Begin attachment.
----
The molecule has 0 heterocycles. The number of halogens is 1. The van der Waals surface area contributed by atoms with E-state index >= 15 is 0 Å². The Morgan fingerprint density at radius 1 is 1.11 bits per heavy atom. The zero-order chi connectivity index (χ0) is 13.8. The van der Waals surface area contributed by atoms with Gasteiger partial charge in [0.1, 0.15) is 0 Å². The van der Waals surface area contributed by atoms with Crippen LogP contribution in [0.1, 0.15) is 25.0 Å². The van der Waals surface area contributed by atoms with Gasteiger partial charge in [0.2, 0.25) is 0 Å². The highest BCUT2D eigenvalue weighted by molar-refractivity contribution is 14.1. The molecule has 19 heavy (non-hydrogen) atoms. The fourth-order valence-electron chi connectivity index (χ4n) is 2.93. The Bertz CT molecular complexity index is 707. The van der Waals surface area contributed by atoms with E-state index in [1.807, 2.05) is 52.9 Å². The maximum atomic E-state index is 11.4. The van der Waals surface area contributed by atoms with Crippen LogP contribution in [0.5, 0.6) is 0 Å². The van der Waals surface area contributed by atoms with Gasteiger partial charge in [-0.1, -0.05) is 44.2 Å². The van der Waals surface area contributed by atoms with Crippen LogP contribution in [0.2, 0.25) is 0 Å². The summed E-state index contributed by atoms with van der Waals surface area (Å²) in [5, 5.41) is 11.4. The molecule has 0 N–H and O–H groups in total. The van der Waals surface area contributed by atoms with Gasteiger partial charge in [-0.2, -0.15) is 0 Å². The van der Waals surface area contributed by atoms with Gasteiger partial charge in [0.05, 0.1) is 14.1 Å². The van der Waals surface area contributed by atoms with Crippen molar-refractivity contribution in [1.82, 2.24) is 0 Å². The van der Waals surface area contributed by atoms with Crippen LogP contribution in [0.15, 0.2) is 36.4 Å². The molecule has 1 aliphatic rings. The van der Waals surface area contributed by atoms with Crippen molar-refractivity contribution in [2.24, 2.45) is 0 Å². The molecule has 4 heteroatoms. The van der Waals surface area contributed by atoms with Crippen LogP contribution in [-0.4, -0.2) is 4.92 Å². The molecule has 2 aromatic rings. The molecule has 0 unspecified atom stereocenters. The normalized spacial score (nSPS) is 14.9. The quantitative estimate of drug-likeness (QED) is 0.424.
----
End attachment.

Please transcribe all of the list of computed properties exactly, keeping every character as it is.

The molecule has 0 heterocycles. The number of halogens is 1. The van der Waals surface area contributed by atoms with E-state index >= 15 is 0 Å². The Morgan fingerprint density at radius 1 is 1.11 bits per heavy atom. The zero-order chi connectivity index (χ0) is 13.8. The van der Waals surface area contributed by atoms with Gasteiger partial charge in [0.1, 0.15) is 0 Å². The van der Waals surface area contributed by atoms with Crippen LogP contribution in [0.1, 0.15) is 25.0 Å². The van der Waals surface area contributed by atoms with Gasteiger partial charge in [0.2, 0.25) is 0 Å². The highest BCUT2D eigenvalue weighted by molar-refractivity contribution is 14.1. The molecule has 19 heavy (non-hydrogen) atoms. The fourth-order valence-electron chi connectivity index (χ4n) is 2.93. The Bertz CT molecular complexity index is 707. The van der Waals surface area contributed by atoms with E-state index in [1.807, 2.05) is 52.9 Å². The maximum atomic E-state index is 11.4. The van der Waals surface area contributed by atoms with Crippen LogP contribution in [0.5, 0.6) is 0 Å². The van der Waals surface area contributed by atoms with Gasteiger partial charge in [-0.1, -0.05) is 44.2 Å². The van der Waals surface area contributed by atoms with Crippen LogP contribution in [0.2, 0.25) is 0 Å². The summed E-state index contributed by atoms with van der Waals surface area (Å²) in [5, 5.41) is 11.4. The molecule has 0 N–H and O–H groups in total. The van der Waals surface area contributed by atoms with Gasteiger partial charge in [-0.2, -0.15) is 0 Å². The van der Waals surface area contributed by atoms with Gasteiger partial charge in [0.05, 0.1) is 14.1 Å². The van der Waals surface area contributed by atoms with Crippen molar-refractivity contribution in [1.82, 2.24) is 0 Å². The van der Waals surface area contributed by atoms with Crippen LogP contribution in [0.15, 0.2) is 36.4 Å². The molecule has 1 aliphatic rings. The van der Waals surface area contributed by atoms with Crippen molar-refractivity contribution in [2.24, 2.45) is 0 Å². The molecule has 4 heteroatoms. The van der Waals surface area contributed by atoms with Crippen LogP contribution in [-0.4, -0.2) is 4.92 Å². The molecule has 2 aromatic rings. The molecule has 0 unspecified atom stereocenters. The normalized spacial score (nSPS) is 14.9. The quantitative estimate of drug-likeness (QED) is 0.424.